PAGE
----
Thyroid Nodules

What is a thyroid nodule?

  • A thyroid nodule is a growth (lump) in your thyroid gland. The thyroid gland is a small, butterfly-shaped organ in the front part of your neck. It makes hormones (special chemicals) that act as messengers to help control how your body works. Thyroid hormones help control your body temperature, heart rate, and growth. Thyroid hormones also control your body changes and uses food for your energy needs.

  • You may have one or more thyroid nodules. The nodule may grow, and you may be able to feel it with your fingers. The nodule may also be painless and you may not know it is there. There is a chance that your thyroid nodule may lead to cancer. Having your thyroid nodule seen by a caregiver will help him learn more about your condition. It can help your caregiver decide what treatment is best for you. It can also help your caregiver learn what conditions are causing your nodule. Having your thyroid nodule treated may decrease its size, make your symptoms go away, and prevent further problems.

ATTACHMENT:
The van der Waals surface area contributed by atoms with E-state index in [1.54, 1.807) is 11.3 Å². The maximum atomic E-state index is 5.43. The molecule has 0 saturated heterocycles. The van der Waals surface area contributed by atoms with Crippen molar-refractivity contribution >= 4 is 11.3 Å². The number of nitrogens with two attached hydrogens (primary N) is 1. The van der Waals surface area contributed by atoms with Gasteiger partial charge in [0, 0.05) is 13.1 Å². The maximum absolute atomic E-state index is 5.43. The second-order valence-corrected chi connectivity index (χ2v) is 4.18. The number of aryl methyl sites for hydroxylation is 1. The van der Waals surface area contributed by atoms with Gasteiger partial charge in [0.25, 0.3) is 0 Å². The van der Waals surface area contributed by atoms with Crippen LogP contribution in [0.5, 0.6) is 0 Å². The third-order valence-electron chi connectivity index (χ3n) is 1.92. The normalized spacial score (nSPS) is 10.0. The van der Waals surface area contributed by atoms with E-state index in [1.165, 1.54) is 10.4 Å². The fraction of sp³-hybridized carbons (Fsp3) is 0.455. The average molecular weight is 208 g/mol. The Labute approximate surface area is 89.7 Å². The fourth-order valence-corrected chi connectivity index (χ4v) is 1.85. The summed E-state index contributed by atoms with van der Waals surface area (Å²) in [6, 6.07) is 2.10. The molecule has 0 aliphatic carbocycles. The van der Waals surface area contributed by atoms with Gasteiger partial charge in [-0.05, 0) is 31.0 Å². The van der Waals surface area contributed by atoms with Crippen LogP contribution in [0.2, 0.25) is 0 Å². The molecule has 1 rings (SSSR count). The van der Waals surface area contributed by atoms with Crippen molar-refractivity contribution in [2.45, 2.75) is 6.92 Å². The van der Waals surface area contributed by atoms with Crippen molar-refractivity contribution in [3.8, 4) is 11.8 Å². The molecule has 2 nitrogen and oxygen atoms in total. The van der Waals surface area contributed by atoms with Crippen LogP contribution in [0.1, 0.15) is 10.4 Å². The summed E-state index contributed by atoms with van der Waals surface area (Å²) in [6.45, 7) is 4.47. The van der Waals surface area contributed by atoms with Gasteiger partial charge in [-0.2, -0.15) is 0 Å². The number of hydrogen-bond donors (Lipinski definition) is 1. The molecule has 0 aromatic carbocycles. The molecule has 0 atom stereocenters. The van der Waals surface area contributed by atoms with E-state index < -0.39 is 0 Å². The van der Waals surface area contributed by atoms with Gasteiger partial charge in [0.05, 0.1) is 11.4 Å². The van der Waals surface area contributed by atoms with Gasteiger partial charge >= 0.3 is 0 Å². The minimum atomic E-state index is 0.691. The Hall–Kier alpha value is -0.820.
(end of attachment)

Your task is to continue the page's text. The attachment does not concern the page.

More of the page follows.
What causes a thyroid nodule?

Your thyroid nodule may be caused by any of the following conditions:

  • Cancer: This is a tumor (abnormal growth) found in your thyroid gland. Tumors from other parts of your body that have spread to your thyroid gland may also cause nodules.

  • Colloid nodule: This is a growth of thyroid tissue that is not cancer.

  • Thyroid disorders:

    • Hashimoto's thyroiditis: This is an autoimmune thyroid disorder. The disorder occurs when your immune system attacks your thyroid gland. The immune system is your body's defense against infection and diseases. Problems with your immune system may make your body attack its own cells, including your thyroid gland. An attack on your thyroid gland may cause the gland cells to increase in number. The attack may also cause your thyroid gland not to function properly.

    • Simple or hemorrhagic cyst: This is a sac in or on your thyroid gland filled with fluid or blood.

    • Thyroid goiter: A thyroid goiter is a condition where your thyroid gland grows larger than normal. A nodular goiter is a thyroid goiter with one or more lumps on or in the goiter.